President Trump’s direct flight from Saudi Arabia to Tel Aviv on Monday is thought to be the first of its kind. The two countries have no diplomatic relations, and the flight was meant as a kind of symbolic gesture, bridging the gap between Israel and the Arab world on the U.S. president’s first overseas trip.
But Trump appears to be interested in more than mere symbolism. Upon landing in Israel, he waded into the thicket of Israeli-Palestinian relations, declaring: “We have before us a rare opportunity to bring security and stability and peace to this region and to its people.”
Trump thinks he can convince Sunni Arab countries to make common cause with Israel against Iran, and maybe he can. But as part of that larger regional realignment, he wants to settle the Palestinian question. Trump’s message to Israeli Prime Minister Benjamin Netanyahu seems to be that the price of unifying Israel and the Sunni Arabs against Shiite Iran will be striking the “ultimate deal” between the Israelis and Palestinians.
That’s a tall order, and one gets the sense Trump doesn’t quite realize what he’s getting into. In his meeting with Palestinian President Mahmoud Abbas in March, Trump said achieving peace is “maybe not as difficult as people have thought over the years,” adding that, “We need two willing parties. We believe Israel is willing. We believe you’re willing. And if you both are willing, we’re going to make a deal.”
But therein lies the problem with the dormant Israeli-Palestinian peace process: the Palestinians are not really willing to make a deal. After President Bill Clinton’s unsuccessful efforts to negotiate a deal in the 1990s, it became clear that there is no willing and reliable negotiating partner on the Palestinian side with whom to conduct negotiations. That’s as true today as it was in 2000, and it’s why presidents Bush and Obama largely avoided the peace process.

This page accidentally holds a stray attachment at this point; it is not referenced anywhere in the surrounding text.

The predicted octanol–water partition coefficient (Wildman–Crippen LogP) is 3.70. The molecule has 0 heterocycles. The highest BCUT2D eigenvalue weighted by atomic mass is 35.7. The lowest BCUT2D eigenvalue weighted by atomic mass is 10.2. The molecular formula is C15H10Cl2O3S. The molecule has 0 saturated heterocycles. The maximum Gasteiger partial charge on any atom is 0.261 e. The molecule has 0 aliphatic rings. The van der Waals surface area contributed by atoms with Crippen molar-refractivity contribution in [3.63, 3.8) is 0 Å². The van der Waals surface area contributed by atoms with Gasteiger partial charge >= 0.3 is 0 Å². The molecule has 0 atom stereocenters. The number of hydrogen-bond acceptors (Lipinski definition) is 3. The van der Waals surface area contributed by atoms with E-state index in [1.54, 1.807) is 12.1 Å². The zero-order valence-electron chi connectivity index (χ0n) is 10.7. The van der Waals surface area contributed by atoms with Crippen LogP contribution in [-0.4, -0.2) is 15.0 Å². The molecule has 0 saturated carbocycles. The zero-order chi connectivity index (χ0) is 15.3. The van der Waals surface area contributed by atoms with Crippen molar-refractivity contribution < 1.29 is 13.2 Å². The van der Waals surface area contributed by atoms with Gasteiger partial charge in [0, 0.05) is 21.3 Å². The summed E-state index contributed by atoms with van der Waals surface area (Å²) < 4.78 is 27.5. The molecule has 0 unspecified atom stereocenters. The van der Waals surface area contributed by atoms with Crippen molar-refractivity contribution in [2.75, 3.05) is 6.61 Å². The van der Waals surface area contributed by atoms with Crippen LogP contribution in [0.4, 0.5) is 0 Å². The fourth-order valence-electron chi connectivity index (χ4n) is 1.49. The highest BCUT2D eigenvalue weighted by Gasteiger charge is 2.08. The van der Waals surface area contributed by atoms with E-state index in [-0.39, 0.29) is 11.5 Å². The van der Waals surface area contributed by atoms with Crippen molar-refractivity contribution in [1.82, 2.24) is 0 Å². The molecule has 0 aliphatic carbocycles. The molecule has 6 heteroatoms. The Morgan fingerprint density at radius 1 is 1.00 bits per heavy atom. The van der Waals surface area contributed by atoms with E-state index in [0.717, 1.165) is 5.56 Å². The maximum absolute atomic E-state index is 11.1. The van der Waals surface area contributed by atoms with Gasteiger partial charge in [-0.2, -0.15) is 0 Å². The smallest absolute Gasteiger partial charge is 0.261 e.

The uncomfortable reality is that for Palestinian leaders, the incentives for concluding peace with Israel pale in comparison to the rewards for maintaining tension, allowing sporadic violence, and advancing the “Israeli occupation” narrative. After all, that’s how they retain their hold on power—and making concessions to Israel as part of a real peace process would be a sure-fire way to lose it.
The Lesson of the Oslo Accords
The story of how the 1993 Oslo Accords fell apart and led to the Second Intifada in 2000 is a perfect example of this dynamic. It’s hard to think of a less reliable negotiating partner than Yasser Arafat, yet President Clinton was eager to believe otherwise and invest considerable political capital in peace talks. He managed to get Arafat and the government of Prime Minister Yitzhak Rabin to sign the Oslo Accords, which called for a series of steps over five years that were supposed to lead to a peaceful, comprehensive settlement that ensured self-government for the Palestinians in the West Bank and Gaza.
Nothing of the sort ever happened, mostly because Arafat reneged on nearly all the promises he made at Oslo. In a nod to democratic reform and the rule of law, Arafat held elections exactly once, in 1996, and won in a landslide. The Palestinian Authority never held another election in his lifetime. Arafat also refused, despite his assurances to the contrary, to revise the Palestinian National Charter to remove passages calling for the destruction of Israel.